When Nitish Kumar became chief minister of the dirt-poor Indian state of Bihar in 2005, kidnapping was said to be the leading industry in the capital city of Patna. People searching for stolen cars were advised to check the driveway of a leading politician, who reportedly commandeered vehicles for "election duty." Although known for his soft-spoken manner, Kumar cracked down hard. He straightened out the crooked police, ordering them to move aggressively against all criminals, from the daylight robbers to the corrupt high officials. He set up a new fast-track court to speed the miscreants to jail. As Biharis gained the courage to go out on the street, even after dark, Kumar set about energizing a landlocked economy with few outlets for manufactured exports. He focused on improving the yields of Bihar's fertile soil and ushered in a construction boom. Within a few years, a state once described by the writer V. S. Naipaul as "the place where civilization ends" had built one of the fastest-growing state economies in India. And Kumar was recognized as a leader in the new generation of dynamic chief ministers who are remaking the economic map and future of India.

This generation includes the socialite turned statesman Naveen Patnaik in Orissa, the spellbinding orator Narendra Modi in Gujarat, the self-effacing Raman Singh in Chhattisgarh, and the quiet personalities of Sheila Dikshit in Delhi and Shivraj Singh Chauhan in Madhya Pradesh. As a result of their economic successes, these leaders have each won consecutive reelection bids; India now has six chief ministers who have returned to office for at least three terms in a row, a feat unheard of in a generation. Kumar and Patnaik represent ambitious regional parties that are ready to compete with the country's two dominant political forces: the ruling Indian National Congress and the opposition Bharatiya Janata Party, or BJP. But the best known among these chief ministers is Modi, who now looks poised to run as the prime ministerial candidate of the BJP in the next national elections, set for May 2014.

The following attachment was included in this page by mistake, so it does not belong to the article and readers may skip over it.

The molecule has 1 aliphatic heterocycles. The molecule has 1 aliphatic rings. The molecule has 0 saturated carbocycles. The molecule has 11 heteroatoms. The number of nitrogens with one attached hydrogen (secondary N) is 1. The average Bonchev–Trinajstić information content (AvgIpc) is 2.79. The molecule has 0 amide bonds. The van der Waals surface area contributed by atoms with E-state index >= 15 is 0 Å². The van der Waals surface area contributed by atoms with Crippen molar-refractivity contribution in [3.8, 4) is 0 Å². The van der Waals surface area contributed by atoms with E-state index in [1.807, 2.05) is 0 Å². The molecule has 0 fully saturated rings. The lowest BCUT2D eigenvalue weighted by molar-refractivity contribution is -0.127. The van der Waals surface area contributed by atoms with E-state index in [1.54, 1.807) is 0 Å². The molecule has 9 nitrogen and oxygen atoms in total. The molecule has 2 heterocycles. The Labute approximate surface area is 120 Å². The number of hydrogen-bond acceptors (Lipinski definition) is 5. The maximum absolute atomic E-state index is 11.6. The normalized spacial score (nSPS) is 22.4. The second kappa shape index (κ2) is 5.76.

That these chief ministers have managed the double feat of economic success and political longevity belies the conventional wisdom about India's doldrums. After a decade of strong economic growth, during which India was hailed as democracy's answer to China, the bad news is back: New Delhi seems politically paralyzed in the face of the global economic slump. India's GDP growth rate has fallen from near double digits to five percent, and the capital has been buried in scandalous headlines about corruption, power outages, and incompetent police.